“Pappenheim waved his hand airily. “And what of it? Every great general began his life as something else. Even a baker, perhaps.””

    This is absolutely out of character for any 17th c. nobleman to say. Because this is 17th c. and great generals here are literally bred. A baker becoming a successful military commander – that’s mostly unprecedented, and even if it did happened in the past (e.g. several mercenary commanders) they were looked down by everyone else as some kind of aberration.

    “The worst massacre that would ever fall upon Europe’s Jewish population prior to the Holocaust was “due to happen” in fifteen years, in the Chmielnicki Pogrom of 1648, unless something was done to upset the applecart.”

    And what realistically they can do about it?

    A) Ethnically cleanse all Ukrainians?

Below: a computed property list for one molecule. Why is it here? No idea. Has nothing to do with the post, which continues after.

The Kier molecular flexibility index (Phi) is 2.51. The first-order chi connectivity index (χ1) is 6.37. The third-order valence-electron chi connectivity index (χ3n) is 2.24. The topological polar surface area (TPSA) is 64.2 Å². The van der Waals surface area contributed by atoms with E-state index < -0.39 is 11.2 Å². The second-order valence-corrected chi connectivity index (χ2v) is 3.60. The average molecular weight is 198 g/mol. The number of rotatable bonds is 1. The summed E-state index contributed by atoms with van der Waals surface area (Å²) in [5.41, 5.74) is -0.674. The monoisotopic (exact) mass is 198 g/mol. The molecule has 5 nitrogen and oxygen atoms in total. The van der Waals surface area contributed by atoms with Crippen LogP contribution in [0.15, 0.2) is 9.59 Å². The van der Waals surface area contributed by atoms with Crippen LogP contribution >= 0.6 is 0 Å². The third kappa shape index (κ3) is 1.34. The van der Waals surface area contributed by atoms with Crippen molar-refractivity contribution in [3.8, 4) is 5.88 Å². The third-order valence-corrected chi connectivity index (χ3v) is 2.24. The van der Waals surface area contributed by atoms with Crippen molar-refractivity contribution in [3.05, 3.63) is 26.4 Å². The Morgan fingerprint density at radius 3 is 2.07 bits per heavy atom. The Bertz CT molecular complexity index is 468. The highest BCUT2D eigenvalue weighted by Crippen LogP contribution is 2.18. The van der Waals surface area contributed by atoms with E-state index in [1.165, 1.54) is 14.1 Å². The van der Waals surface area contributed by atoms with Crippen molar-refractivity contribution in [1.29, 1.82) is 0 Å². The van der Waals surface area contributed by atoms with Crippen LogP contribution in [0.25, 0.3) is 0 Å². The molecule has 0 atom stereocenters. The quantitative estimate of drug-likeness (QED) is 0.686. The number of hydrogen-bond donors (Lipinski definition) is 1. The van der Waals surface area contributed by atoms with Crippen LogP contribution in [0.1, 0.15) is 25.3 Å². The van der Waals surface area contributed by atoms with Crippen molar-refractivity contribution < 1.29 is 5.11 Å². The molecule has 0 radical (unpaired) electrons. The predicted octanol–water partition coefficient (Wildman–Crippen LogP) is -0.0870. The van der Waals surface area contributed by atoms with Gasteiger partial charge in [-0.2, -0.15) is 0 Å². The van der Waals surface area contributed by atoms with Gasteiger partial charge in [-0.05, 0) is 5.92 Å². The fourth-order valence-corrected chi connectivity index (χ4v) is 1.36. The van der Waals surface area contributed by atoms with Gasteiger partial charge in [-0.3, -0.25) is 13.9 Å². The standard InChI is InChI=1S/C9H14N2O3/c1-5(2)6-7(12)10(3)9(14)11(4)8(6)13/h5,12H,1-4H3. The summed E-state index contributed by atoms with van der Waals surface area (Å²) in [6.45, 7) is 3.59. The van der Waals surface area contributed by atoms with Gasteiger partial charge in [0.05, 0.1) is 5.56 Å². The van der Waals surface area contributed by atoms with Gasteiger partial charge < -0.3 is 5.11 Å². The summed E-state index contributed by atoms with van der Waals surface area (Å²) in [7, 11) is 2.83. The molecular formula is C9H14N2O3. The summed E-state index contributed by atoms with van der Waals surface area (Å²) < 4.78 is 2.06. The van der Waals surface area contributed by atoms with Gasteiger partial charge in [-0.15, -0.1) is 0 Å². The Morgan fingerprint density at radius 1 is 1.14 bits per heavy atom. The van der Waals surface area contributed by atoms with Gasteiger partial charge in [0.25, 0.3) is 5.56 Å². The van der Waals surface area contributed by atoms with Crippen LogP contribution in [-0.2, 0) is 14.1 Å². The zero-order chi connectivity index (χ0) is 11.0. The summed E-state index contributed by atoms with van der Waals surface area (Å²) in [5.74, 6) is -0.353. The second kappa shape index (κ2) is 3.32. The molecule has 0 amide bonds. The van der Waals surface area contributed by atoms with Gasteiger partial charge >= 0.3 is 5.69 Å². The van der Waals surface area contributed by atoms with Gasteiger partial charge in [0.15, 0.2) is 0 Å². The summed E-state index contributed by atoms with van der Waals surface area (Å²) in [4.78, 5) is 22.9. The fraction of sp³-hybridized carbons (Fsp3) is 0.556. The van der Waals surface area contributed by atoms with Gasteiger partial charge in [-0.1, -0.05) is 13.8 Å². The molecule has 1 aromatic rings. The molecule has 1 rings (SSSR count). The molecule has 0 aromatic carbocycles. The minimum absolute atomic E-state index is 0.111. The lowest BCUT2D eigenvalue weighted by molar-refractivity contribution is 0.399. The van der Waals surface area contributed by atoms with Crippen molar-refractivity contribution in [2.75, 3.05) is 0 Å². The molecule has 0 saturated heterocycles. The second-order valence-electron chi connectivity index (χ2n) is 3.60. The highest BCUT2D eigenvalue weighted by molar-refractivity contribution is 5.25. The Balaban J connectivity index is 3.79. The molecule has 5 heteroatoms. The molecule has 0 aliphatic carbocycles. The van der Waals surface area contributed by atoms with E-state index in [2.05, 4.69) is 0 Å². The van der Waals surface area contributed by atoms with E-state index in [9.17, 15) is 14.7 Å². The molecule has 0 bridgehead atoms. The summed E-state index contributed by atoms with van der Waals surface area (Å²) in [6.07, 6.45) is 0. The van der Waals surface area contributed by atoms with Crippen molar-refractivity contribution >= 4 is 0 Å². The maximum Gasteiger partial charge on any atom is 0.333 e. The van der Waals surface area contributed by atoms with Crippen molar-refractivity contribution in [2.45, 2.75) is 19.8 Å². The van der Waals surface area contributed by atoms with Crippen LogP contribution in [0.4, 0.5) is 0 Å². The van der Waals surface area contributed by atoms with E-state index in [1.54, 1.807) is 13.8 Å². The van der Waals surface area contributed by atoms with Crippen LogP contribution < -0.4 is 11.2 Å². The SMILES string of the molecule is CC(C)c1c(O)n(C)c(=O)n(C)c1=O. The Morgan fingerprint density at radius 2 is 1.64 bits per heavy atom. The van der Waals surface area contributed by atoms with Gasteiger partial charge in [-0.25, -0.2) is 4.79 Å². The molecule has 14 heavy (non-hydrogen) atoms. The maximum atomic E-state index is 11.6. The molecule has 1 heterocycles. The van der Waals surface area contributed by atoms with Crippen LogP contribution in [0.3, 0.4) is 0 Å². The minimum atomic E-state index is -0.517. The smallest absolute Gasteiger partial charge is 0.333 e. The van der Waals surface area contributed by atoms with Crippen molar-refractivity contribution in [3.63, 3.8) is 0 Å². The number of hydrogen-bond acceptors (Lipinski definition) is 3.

B) Make the Powers that Be in the PLC see the light and prevent the potential uprising via diplomacy.

    […]

    Neither is realistic.

    The whole snipped is sooooooo far fetched. What is worse – it’s not new. It’s been like this since… mid 2000s? Eric Flint wrote it back then and, what, saw it was as good as possible, no need to improve?

    P.S. I’m awaiting new, really new snippets about Poland. I expected nothing but pure, reality sucking Abyss – no less!

    • Terranovan says:

      If someone’s making you read the series at gunpoint, then any suffering of yours related to its alleged low quality is on the gun-holder, not the author. Otherwise, why don’t you just stop reading the series?

      1633 specifically concludes with Mike Stearns stating his intentions to teach the nobility of Europe to “eat pie with a fork”, and the new education is one of the central themes of the 1632 series.